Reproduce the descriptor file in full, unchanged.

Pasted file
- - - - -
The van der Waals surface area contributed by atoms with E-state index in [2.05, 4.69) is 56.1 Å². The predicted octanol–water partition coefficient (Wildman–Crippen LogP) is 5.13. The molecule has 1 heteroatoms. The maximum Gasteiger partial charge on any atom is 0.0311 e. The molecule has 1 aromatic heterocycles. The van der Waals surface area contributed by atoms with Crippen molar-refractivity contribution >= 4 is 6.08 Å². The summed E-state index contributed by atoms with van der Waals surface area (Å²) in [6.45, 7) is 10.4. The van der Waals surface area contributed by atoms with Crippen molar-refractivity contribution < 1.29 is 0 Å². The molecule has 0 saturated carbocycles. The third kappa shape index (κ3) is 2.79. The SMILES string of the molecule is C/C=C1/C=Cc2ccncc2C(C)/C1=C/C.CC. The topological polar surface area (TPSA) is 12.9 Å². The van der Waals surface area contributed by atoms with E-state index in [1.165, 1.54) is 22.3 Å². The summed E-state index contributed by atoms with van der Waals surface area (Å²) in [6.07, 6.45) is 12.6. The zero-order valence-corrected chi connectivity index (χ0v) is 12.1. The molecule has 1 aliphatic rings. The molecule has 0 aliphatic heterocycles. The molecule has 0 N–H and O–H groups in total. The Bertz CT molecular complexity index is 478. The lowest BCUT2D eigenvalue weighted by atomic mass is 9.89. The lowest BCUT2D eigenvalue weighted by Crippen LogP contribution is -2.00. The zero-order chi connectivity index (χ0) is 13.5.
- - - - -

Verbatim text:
The van der Waals surface area contributed by atoms with E-state index in [2.05, 4.69) is 56.1 Å². The predicted octanol–water partition coefficient (Wildman–Crippen LogP) is 5.13. The molecule has 1 heteroatoms. The maximum Gasteiger partial charge on any atom is 0.0311 e. The molecule has 1 aromatic heterocycles. The van der Waals surface area contributed by atoms with Crippen molar-refractivity contribution >= 4 is 6.08 Å². The summed E-state index contributed by atoms with van der Waals surface area (Å²) in [6.45, 7) is 10.4. The van der Waals surface area contributed by atoms with Crippen molar-refractivity contribution < 1.29 is 0 Å². The molecule has 0 saturated carbocycles. The third kappa shape index (κ3) is 2.79. The SMILES string of the molecule is C/C=C1/C=Cc2ccncc2C(C)/C1=C/C.CC. The topological polar surface area (TPSA) is 12.9 Å². The van der Waals surface area contributed by atoms with E-state index in [1.165, 1.54) is 22.3 Å². The summed E-state index contributed by atoms with van der Waals surface area (Å²) in [6.07, 6.45) is 12.6. The zero-order valence-corrected chi connectivity index (χ0v) is 12.1. The molecule has 1 aliphatic rings. The molecule has 0 aliphatic heterocycles. The molecule has 0 N–H and O–H groups in total. The Bertz CT molecular complexity index is 478. The lowest BCUT2D eigenvalue weighted by atomic mass is 9.89. The lowest BCUT2D eigenvalue weighted by Crippen LogP contribution is -2.00. The zero-order chi connectivity index (χ0) is 13.5.